It’s been two years since then-Communications Minister Moshe Kahlon shook up Israel’s mobile market in one fell swoop. A comfortable oligarchy of three big companies was replaced within weeks by a cacophony of carriers offering flat-rate monthly plans for just tens of shekels.
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The big three wireless service providers — Cellcom Israel, Partner Communications (Orange) and Bezeq’s Pelephone unit — are still reeling from the shock. But, as their second-quarter financial reports released this week and last show, they have begun learning how to survive in the jungle that Kahlon planted.
All three companies continue to show falling revenues, as they lose customers and business to upstarts like Golan Telecom and Hot Mobile. But thanks to deep cost-cutting they have managed to retain their pre-Kahlon profit margins.
Each company’s relative success is reflect in its share price. Cellcom climbed almost 71% in the past two years to close at 42.70 shekels ($12.30) yesterday, while Partner shares nearly doubled, to 26.61 shekels. Still, both shares are down this year by 3% and 16%, respectively.
All three are poised for a big spending program to launch their fourth-generation networks, offering smartphone users faster Internet. They are bullish enough about the future to use their accumulated cash to invest in their networks and reduce debt rather than paying out shareholder dividends.
Their shareholders, then, must ask whether they can squeeze out new growth for 4G services.
Partner, the last of the big three to report, saw its second-quarter revenues fall 4% from a year earlier, to 1 billion shekels. Cellcom suffered an even bigger decline, of 6%, to 1.1 billion shekels, while Pelephone revenues plunged 8%, to 843 million shekels.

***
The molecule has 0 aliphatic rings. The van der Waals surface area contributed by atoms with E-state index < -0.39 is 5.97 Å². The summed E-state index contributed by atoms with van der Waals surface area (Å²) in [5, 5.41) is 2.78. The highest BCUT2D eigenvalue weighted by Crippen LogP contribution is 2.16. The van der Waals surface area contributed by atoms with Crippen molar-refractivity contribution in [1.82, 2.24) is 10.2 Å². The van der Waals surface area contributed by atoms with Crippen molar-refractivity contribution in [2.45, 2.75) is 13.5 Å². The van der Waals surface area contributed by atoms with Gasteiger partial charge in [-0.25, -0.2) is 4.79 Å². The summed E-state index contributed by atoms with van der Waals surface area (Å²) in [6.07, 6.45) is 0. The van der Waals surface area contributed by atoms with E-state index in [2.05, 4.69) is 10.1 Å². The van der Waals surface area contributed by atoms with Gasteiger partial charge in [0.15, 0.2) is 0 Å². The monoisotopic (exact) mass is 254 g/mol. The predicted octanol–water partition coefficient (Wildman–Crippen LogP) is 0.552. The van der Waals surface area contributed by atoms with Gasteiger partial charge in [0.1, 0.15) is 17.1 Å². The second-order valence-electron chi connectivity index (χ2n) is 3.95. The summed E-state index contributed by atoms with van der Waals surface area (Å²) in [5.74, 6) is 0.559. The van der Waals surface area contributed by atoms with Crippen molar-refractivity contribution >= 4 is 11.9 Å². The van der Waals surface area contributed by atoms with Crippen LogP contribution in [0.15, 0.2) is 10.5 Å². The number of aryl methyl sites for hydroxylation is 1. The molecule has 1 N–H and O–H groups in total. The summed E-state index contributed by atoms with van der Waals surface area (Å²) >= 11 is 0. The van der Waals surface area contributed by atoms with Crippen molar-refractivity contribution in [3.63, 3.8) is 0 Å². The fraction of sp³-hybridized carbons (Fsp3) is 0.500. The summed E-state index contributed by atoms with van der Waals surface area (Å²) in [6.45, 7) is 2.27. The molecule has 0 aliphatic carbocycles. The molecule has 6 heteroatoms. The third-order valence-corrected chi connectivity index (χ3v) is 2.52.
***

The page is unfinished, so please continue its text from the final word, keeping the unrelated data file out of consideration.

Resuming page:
Two years after the industry shake-up, competition remains grueling. Despite repeated price cuts, the Big Three are still bleeding users to the new rivals. Golan and Hot are determined to keep growing their subscriber bases, and are constantly coming up with new discounts.
That’s created a revolving door in the market, as customers sign up with and cancel one carrier, only to repeat the process, sometimes multiple times, depending on who’s offering the best terms at the moment. That comes at a double cost to the companies, who not only have to lure callers with better and better deals but have to invest in marketing and sales to do so.
As a result, average revenue per user, a key industry benchmark, keeps falling. For Partner, ARPU in the second quarter was down 8% from a year ago, for Pelephone 7.1% and Cellcom 5.4%. (Cellcom even succeeding in raising its ARPU from the first quarter.)
One bright spot there is for the big three is in revenue from customer sales, of devices and accessories. That came to 221 million shekels in the second quarter for Pelephone, a 1% increase, while Cellcom boosted its sales 4%.
Partner saw its sales soar 27%, to 218 million shekels, after a slow start in the segment and was the only one of the three to show a profit from it, albeit a slim one. The company reported an operating profit of 58 million shekels on device and peripherals sales alone, a 25% increase from a year ago. Having said that, however, many analysts doubt Partner can continue that pace in coming quarters.